When I was growing up, it was all about “Apples in the classroom.” Then, while I was in college, every student had to have access to a PC and connected printer so we our term papers would be legible. If you’re a school-aged child today, though, chances are you’ll interface with Google hardware before you ever hear the words “Apple” and “Microsoft.”
My husband grew up in Norwalk, CT, and according to Dian Schaffhauser at The Journal , this school system currently provides a huge number of Google Chromebooks to its students. Ralph Valenzisi, chief of technology, innovation, and partnerships in Norwalk, told Schaffhauser that he needed the devices so students could take the Smarter Balanced online tests.
“We also wanted to move to a cloud-based computing platform that would deliver applications and provide a 21st century learning environment allowing creative thinking, collaboration, and communication among students, while giving them access to whatever they need,” he said. “Since most teachers were already using Google in their pockets, the Chromebook was the easiest tool to move forward with.”
A 2015 Futuresource Consulting study found that Google Chromebook sales now account for more than half of all devices sold for U.S. classrooms (not including the still-ubiquitous desktop computers), up from less than one percent in 2012. The Chromebook device has a built-in keyboard and cloud-based storage.
Why the sudden takeover? “Chromebooks have the perfect value proposition for education: They're easy to manage, secure, can easily switch between users, and are cost-effective,” Forrester analyst J.P. Gownder told CNBC’s Harriet Taylor. “Plus, a great deal of educational content and software has been optimized for Web-based delivery.” Case in point: Google Apps for Education is an easy solution for word processing, presentation building, and spreadsheet development.
Chromebooks are also very lightweight and hard to break. Compared with similar devices, they are also relatively inexpensive, and their software allows teachers to offer learning plans that are tailored to a diverse range of student abilities and requirements. The only issue with the Chromebook (and it’s a fairly big one), is that functionality is limited and students often get stuck because the device can’t perform as, for instance, an iPad would.
Printing is one major area that has proved cumbersome for Chromebook users. Up to this point, if a child wanted to print out a document, they had to send it to a parent or teacher first. But fortunately, my partner Xerox has a new solution that may just save the Chromebook’s efficiency. The Google Chrome store now offers the Xerox Mobile Print app, which, when it comes to printing, immediately turns the Chromebook into a standard mobile device that students already know how to operate.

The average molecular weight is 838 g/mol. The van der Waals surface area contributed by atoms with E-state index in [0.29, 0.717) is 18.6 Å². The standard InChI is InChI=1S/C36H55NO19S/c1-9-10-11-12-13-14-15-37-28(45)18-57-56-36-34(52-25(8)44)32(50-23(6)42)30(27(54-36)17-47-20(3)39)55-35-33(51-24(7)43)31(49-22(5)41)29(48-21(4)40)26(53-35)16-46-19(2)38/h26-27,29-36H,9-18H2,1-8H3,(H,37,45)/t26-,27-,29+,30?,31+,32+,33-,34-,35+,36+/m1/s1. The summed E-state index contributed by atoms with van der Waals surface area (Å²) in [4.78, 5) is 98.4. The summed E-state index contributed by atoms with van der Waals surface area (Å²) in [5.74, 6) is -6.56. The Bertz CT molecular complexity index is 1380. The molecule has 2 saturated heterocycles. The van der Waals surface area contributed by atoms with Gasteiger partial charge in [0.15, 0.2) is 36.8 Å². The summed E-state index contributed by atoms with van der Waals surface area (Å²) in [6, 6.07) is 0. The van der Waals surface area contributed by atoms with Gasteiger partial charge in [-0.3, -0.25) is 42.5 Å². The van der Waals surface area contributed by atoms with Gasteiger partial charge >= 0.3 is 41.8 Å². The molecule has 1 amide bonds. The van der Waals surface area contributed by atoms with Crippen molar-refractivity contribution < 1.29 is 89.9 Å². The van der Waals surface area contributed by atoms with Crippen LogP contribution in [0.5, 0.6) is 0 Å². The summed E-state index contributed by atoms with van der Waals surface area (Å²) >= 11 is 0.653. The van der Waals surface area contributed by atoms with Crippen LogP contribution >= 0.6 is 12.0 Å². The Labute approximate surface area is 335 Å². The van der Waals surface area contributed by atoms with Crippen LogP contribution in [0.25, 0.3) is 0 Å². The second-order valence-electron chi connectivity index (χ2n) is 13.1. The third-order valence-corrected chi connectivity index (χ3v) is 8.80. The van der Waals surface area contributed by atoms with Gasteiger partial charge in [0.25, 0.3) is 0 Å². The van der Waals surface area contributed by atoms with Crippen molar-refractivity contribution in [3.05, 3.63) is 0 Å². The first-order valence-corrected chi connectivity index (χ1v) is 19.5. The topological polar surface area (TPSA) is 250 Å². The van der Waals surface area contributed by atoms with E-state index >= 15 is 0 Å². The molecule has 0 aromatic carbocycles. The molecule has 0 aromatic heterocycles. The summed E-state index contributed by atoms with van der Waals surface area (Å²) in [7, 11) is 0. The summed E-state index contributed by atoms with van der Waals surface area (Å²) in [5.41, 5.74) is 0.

The app lets students send their Chromebook docs to any printer, even the old, laser jet ones that might be sitting in the office. School districts purchase access to the Mobile Print cloud server, and with basically the flip of a switch, tens of thousands of students have access to the app. The districts, in turn, can set policies for security, accounting, and tracking so they can restrict access where necessary.
In a digital world, why is it so important for students to be able to print easily? Obviously, assignments, lesson plans, and tests sometimes require it. But there is also a psychological component, which a MediaPlanet article describes well. “Imagine a student spending hours on that well-crafted report or project — and the pride experienced when seeing the fruits of their labor in printed form or when receiving the proverbial gold-star of approval from their teacher. Equally, many parents still want to proudly display their child’s handy-work on their fridge or at the office. None of that is possible without paper.”
In short, the future of education appears to be on a Chromebook that’s connected to mobile apps like the one offered by Xerox. I’m looking forward to seeing how this trend develops!